The wood lamp frame was given a once over with some ebony polyurethane.  The lexan was treated with a coat of Testers Dull-coat spray to create light diffusion.  I tried a number of approaches to diffusing the lexan and the Dull-coat was the most uniform.  Plus, it can be cleaned off the lexan with goof-off or similar if I decide to try something different.   I put some of the copper tacks in the base for accent - not much but a nice touch, and then seated the copper cap on top.  Last of all I glued some sections of corner molding on the bottom of three corners to make feet to match the depth which the switch protrudes from the bottom.  This also allowed the wiring to not be crammed into the base but just tacked to the bottom with hot glue.  I had wanted to use white LEDs for the light element but wound up finding a 3 watt florescent tube bulb that was the same wattage and better illumination once it warms up.  A socket extender helped loft it into the middle of the lamp cage. 


I'm pleased with the final result.  Things I would do differently next time: pick a switch with less mechanical resistance.  I would also frame the lamp differently.  This thing is not going to suffer much abuse as built, but it looks nice.  I would make the top and bottom spaces thicker and dove-tail the rails into them for a solid fit.  I would also probably try to get tempered glass.  The lexan is fine for what is essentially a prototype, but it rattles and sounds cheap, and scratches easily.  I might also try to incorporate some brass next time.  Tempered glass and brass have a complimentary look to my eye.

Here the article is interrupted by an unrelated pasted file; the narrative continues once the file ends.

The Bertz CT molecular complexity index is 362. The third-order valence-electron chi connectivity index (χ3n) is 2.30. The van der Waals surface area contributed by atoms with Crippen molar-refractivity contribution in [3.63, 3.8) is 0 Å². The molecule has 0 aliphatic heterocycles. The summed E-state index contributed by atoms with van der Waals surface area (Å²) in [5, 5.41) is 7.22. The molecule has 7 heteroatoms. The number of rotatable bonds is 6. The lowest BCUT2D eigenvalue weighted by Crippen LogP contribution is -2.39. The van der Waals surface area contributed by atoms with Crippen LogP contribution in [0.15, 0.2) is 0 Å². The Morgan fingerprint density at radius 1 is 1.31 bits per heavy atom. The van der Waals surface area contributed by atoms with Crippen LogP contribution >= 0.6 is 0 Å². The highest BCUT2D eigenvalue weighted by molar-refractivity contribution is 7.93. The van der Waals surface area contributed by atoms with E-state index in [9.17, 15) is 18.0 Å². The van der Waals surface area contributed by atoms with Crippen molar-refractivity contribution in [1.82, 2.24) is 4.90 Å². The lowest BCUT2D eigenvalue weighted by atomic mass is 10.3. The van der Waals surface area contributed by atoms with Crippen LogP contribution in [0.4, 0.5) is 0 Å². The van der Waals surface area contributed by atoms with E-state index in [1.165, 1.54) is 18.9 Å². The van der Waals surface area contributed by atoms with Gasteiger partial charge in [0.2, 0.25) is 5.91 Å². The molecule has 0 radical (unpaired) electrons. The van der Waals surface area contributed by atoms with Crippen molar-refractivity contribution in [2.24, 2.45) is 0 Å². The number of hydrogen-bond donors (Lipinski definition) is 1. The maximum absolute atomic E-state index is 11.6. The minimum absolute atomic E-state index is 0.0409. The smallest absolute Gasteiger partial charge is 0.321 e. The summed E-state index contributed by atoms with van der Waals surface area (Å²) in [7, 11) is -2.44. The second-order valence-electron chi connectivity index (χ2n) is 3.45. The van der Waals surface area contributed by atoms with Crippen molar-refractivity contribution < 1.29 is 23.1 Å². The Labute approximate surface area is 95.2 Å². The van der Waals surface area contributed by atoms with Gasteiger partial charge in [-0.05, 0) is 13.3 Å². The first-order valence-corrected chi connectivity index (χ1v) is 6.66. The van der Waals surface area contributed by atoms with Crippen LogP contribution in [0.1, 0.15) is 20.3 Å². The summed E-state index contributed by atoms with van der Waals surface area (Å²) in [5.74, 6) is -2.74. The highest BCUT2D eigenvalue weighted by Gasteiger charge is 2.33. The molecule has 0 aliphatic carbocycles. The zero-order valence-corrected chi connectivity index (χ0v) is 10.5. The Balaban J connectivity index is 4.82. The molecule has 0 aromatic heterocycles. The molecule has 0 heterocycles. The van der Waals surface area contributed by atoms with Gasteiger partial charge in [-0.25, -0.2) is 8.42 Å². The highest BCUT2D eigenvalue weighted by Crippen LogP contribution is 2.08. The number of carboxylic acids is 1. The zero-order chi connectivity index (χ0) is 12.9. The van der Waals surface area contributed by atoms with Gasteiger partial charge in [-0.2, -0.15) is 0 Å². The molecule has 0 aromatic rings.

I really enjoyed this project.  It gave me a lot of tiny challenges to figure out how to get certain things accomplished and let me put some of my meager skills to use which normally don't get a workout.   With a simple table saw, clamps, wood glue and some creativity, I think this project is doable by just about anybody.  Just be careful with that table saw (and the drill press!!).

Sunday, February 7, 2010

Get that dust out!

I was *this* close to getting a new computer this weekend.  Then I remembered some advice a friend of mine had given me that I had just recently passed on to others.  If your computer is very slow as of late and it once performed very well, don't just blame Windows or a fragmented hard drive.  Check the dust bunny quotient.

I tore my computer down last night and found: dust caked on the CPU cooling system, dust caked on a memory stick, dust all over the fans.

Dust on the fans makes them less efficient due to drag.  Air moving over the blades of the fan is slowed, reducing the amount of hot air, and hence heat, which can be displaced.  Displacing heat from your computer is essential to keeping the chips running in peak condition.  Too much heat in the chips causes electron flow to literally slow down as resistance is increased.

Dust on the heat sink for the CPU also contributes.  Not only can the fan not move air past the fins on the heat sink if dust is in the way, the dust acts as a blanket helping the heat sink to retain more heat.

Now this one I did not expect.  Dust on my memory sticks.  The fan for the CPU in my setup blows right on a memory module.  Dust was caked up to the point that I suspect it was causing a short on the surface  - just enough for the module to test bad on Boot.  So, after cleaning it, I got half my Gig of memory back!

To clean my system, I used the soft brush attachment for my vacuum cleaner AFTER removing the components from the case.  Trying to put a vacuum in your case could damage things, so be careful in there!

Happy computing!